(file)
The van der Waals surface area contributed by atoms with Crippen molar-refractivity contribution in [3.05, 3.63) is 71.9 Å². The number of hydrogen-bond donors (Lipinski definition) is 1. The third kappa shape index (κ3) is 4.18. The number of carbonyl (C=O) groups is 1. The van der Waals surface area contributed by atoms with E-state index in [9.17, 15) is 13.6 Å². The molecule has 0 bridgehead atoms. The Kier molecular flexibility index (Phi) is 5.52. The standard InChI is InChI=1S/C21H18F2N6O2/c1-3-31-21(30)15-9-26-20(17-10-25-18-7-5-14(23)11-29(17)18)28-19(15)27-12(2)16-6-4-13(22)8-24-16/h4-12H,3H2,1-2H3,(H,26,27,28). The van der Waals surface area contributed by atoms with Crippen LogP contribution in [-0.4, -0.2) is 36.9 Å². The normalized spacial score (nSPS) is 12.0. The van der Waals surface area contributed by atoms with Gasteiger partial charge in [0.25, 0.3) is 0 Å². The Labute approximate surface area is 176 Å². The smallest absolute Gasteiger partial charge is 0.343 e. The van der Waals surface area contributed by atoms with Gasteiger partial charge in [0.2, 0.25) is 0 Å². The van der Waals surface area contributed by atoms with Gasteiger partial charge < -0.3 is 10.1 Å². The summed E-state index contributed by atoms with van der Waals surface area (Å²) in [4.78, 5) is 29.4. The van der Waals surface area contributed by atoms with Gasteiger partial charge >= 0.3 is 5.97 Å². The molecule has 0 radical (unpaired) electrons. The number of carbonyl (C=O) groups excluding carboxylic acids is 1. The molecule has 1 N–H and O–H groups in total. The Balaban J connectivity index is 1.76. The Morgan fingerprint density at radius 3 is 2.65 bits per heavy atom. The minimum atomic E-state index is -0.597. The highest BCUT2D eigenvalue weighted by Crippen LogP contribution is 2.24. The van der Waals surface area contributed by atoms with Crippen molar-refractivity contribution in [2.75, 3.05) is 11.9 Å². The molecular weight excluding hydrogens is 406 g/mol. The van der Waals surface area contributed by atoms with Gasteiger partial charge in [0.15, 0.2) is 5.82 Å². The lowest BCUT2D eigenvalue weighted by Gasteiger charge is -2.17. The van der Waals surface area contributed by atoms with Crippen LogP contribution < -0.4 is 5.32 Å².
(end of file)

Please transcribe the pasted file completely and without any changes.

The van der Waals surface area contributed by atoms with Crippen molar-refractivity contribution in [3.05, 3.63) is 71.9 Å². The number of hydrogen-bond donors (Lipinski definition) is 1. The third kappa shape index (κ3) is 4.18. The number of carbonyl (C=O) groups is 1. The van der Waals surface area contributed by atoms with E-state index in [9.17, 15) is 13.6 Å². The molecule has 0 bridgehead atoms. The Kier molecular flexibility index (Phi) is 5.52. The standard InChI is InChI=1S/C21H18F2N6O2/c1-3-31-21(30)15-9-26-20(17-10-25-18-7-5-14(23)11-29(17)18)28-19(15)27-12(2)16-6-4-13(22)8-24-16/h4-12H,3H2,1-2H3,(H,26,27,28). The van der Waals surface area contributed by atoms with Crippen LogP contribution in [-0.4, -0.2) is 36.9 Å². The normalized spacial score (nSPS) is 12.0. The van der Waals surface area contributed by atoms with Gasteiger partial charge in [0.25, 0.3) is 0 Å². The Labute approximate surface area is 176 Å². The smallest absolute Gasteiger partial charge is 0.343 e. The van der Waals surface area contributed by atoms with Gasteiger partial charge in [0.2, 0.25) is 0 Å². The van der Waals surface area contributed by atoms with Gasteiger partial charge < -0.3 is 10.1 Å². The summed E-state index contributed by atoms with van der Waals surface area (Å²) in [4.78, 5) is 29.4. The van der Waals surface area contributed by atoms with Gasteiger partial charge >= 0.3 is 5.97 Å². The molecule has 0 radical (unpaired) electrons. The number of carbonyl (C=O) groups excluding carboxylic acids is 1. The molecule has 1 N–H and O–H groups in total. The Balaban J connectivity index is 1.76. The Morgan fingerprint density at radius 3 is 2.65 bits per heavy atom. The minimum atomic E-state index is -0.597. The highest BCUT2D eigenvalue weighted by Crippen LogP contribution is 2.24. The van der Waals surface area contributed by atoms with Crippen molar-refractivity contribution in [2.75, 3.05) is 11.9 Å². The molecular weight excluding hydrogens is 406 g/mol. The van der Waals surface area contributed by atoms with Gasteiger partial charge in [0.15, 0.2) is 5.82 Å². The lowest BCUT2D eigenvalue weighted by Gasteiger charge is -2.17. The van der Waals surface area contributed by atoms with Crippen LogP contribution < -0.4 is 5.32 Å².